Love in the Time of Twilight
YO! Youth Outlook Multimedia
Blog, Eming Piansay
Jul 13, 2010
After going through the stressful progress of moving my life out of my parents’ house and into my new pad, and then getting my wallet snatched, I really needed to turn my brain onto autopilot. Thankfully, I figured the new flick Eclipse would satisfy my mind-numbing needs. This was probably the first installment of the Twilight franchise where I wasn’t trying to gnaw my arm off to stay conscious. It was entertaining enough, but there were a few scenes here and there where I dropped my head into the palm of my hands and sighed.
As entertaining as the movie was, I do have several issues with the story itself, which isn’t restricted purely to the movie but the book as well.
As humans we are obsessed with the idea of finding ‘true love’ in ‘the one’ person that will bring total, unbridled bliss into our lives. We were already on an unredeemable path in that respect, but I do feel as if the Twilight series has only made the outlook of young females’ standards become ridiculously unrealistic.
This isn’t necessarily new, but it doesn’t mean it’s a good thing.
I recently spoke to one girl who hopes to get hitched by the time she turns 16 years old. I was horrified. I can’t envision myself getting married at 16 years old, much less at 24.
Whether or not this is the aftermath of the Twilight series, it is frustrating to see so many young women buy into this Hallmark-style, Twilight-produced belief that the ultimate goal in life is to find a Mr. (hell, even a Mrs.) Right.
Another young person I know, who has yet to be in a relationship, is about to jump into a long distance relationship via the phone, with someone who is on the verge of getting a divorce. She is pretty much going along with the whole business based on her feelings and the fact that she "trusts him". Though I don’t know how much you can trust someone you’ve never met.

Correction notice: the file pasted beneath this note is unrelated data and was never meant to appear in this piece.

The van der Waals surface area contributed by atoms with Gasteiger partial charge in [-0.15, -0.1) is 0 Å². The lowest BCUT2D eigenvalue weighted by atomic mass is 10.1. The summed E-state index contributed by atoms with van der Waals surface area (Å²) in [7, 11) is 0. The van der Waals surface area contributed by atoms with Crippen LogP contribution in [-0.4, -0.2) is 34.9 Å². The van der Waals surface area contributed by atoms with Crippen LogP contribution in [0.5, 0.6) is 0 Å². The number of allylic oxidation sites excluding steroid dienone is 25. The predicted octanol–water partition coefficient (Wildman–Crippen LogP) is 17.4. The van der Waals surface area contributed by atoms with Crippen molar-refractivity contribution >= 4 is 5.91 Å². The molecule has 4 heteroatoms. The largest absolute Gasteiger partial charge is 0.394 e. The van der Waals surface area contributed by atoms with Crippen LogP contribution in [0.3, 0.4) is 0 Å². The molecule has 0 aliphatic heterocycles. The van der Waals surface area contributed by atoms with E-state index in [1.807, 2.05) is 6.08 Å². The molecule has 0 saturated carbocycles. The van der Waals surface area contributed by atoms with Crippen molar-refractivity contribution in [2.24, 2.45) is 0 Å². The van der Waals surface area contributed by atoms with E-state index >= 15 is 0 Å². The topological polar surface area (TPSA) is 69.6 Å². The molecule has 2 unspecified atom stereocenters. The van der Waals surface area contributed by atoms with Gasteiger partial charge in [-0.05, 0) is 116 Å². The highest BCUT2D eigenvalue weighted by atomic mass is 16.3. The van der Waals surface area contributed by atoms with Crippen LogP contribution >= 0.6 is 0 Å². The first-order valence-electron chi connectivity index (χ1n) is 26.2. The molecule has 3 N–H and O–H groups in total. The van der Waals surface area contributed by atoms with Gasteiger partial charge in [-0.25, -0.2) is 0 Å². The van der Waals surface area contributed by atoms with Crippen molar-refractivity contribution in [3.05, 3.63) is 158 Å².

What drives me insane about Twilight’s Eclipse is that it doesn’t even set a semi-good example of what young girls should be looking for.
I mean, to me, the entire scope of Bella and Edward’s relationship in the movie is built on sexual desire -- the fact that they can’t have sex -- which is what keeps them going. I suppose that is just a reflection of youth culture to some extent. We run on the high of sexual tension, waiting for some kind of explosion of ecstasy, or what we think is ecstasy.
If Twilight were trying to teach young girls a lesson, Bella would probably end up with Jacob. Firstly, Bella does not have to “die” to be with him, something I equate to changing for the bad in the real world.
Bella and Edward’s relationship reminds me a lot of the last one I was in. It’s all great and nice in the beginning, and you feel this deep connection that you can’t understand. It feels like whatever you feel for this particular person makes you feel so powerful, like you can take on the world. But you don’t really see, or just conveniently are ignorant to, the fact that this so-called relationship is draining the life out of you.
I had a friend who was so obsessed with being in a relationship that she drove all her friends away because all she cared about was herself, and her significant other. Everyone else became insignificant, which ultimately formed a rift between her and everyone else.
I don’t see Twilight as a love story, like so many of the young girls who dream of having a boyfriend like Edward. I see it as a cautionary tale. ‘Cause if you’re not careful, love will suck the life out of you, and all you’ll have is that one other person. Because of the life you’ve chosen, everyone else that really loved you won’t be around anymore. And by the time you realize it – well – it doesn’t make sense to have eternal love if you don’t have anyone else (beside your significant other) to share it with.
-- Eming Piansay1 of 1